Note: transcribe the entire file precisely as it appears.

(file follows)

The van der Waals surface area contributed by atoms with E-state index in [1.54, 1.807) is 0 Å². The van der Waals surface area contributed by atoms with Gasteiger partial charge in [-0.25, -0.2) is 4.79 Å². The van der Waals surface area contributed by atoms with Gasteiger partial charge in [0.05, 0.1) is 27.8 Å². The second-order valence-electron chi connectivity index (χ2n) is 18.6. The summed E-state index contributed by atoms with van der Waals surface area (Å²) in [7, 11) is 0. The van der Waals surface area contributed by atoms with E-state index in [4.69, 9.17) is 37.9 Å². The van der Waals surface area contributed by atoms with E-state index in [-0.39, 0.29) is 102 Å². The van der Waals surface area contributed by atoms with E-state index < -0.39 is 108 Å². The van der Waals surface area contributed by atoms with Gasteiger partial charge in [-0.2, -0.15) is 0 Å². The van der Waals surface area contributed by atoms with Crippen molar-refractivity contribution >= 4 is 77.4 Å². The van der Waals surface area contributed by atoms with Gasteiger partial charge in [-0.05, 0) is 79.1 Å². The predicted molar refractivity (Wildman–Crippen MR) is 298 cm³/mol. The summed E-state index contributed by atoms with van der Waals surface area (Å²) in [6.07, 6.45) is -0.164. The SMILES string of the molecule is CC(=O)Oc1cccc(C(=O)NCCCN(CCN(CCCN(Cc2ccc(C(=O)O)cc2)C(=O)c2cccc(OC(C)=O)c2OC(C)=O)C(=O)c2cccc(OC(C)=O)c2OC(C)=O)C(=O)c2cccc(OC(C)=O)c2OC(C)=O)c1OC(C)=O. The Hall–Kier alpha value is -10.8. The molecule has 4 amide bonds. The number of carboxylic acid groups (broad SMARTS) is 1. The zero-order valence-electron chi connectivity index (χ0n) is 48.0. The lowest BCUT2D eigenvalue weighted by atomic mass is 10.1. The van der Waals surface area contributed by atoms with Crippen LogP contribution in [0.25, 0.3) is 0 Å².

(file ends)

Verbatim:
The van der Waals surface area contributed by atoms with E-state index in [1.54, 1.807) is 0 Å². The van der Waals surface area contributed by atoms with Gasteiger partial charge in [-0.25, -0.2) is 4.79 Å². The van der Waals surface area contributed by atoms with Gasteiger partial charge in [0.05, 0.1) is 27.8 Å². The second-order valence-electron chi connectivity index (χ2n) is 18.6. The summed E-state index contributed by atoms with van der Waals surface area (Å²) in [7, 11) is 0. The van der Waals surface area contributed by atoms with E-state index in [4.69, 9.17) is 37.9 Å². The van der Waals surface area contributed by atoms with E-state index in [-0.39, 0.29) is 102 Å². The van der Waals surface area contributed by atoms with E-state index < -0.39 is 108 Å². The van der Waals surface area contributed by atoms with Gasteiger partial charge in [-0.2, -0.15) is 0 Å². The van der Waals surface area contributed by atoms with Crippen molar-refractivity contribution >= 4 is 77.4 Å². The van der Waals surface area contributed by atoms with Gasteiger partial charge in [-0.05, 0) is 79.1 Å². The predicted molar refractivity (Wildman–Crippen MR) is 298 cm³/mol. The summed E-state index contributed by atoms with van der Waals surface area (Å²) in [6.07, 6.45) is -0.164. The SMILES string of the molecule is CC(=O)Oc1cccc(C(=O)NCCCN(CCN(CCCN(Cc2ccc(C(=O)O)cc2)C(=O)c2cccc(OC(C)=O)c2OC(C)=O)C(=O)c2cccc(OC(C)=O)c2OC(C)=O)C(=O)c2cccc(OC(C)=O)c2OC(C)=O)c1OC(C)=O. The Hall–Kier alpha value is -10.8. The molecule has 4 amide bonds. The number of carboxylic acid groups (broad SMARTS) is 1. The zero-order valence-electron chi connectivity index (χ0n) is 48.0. The lowest BCUT2D eigenvalue weighted by atomic mass is 10.1. The van der Waals surface area contributed by atoms with Crippen LogP contribution in [0.25, 0.3) is 0 Å².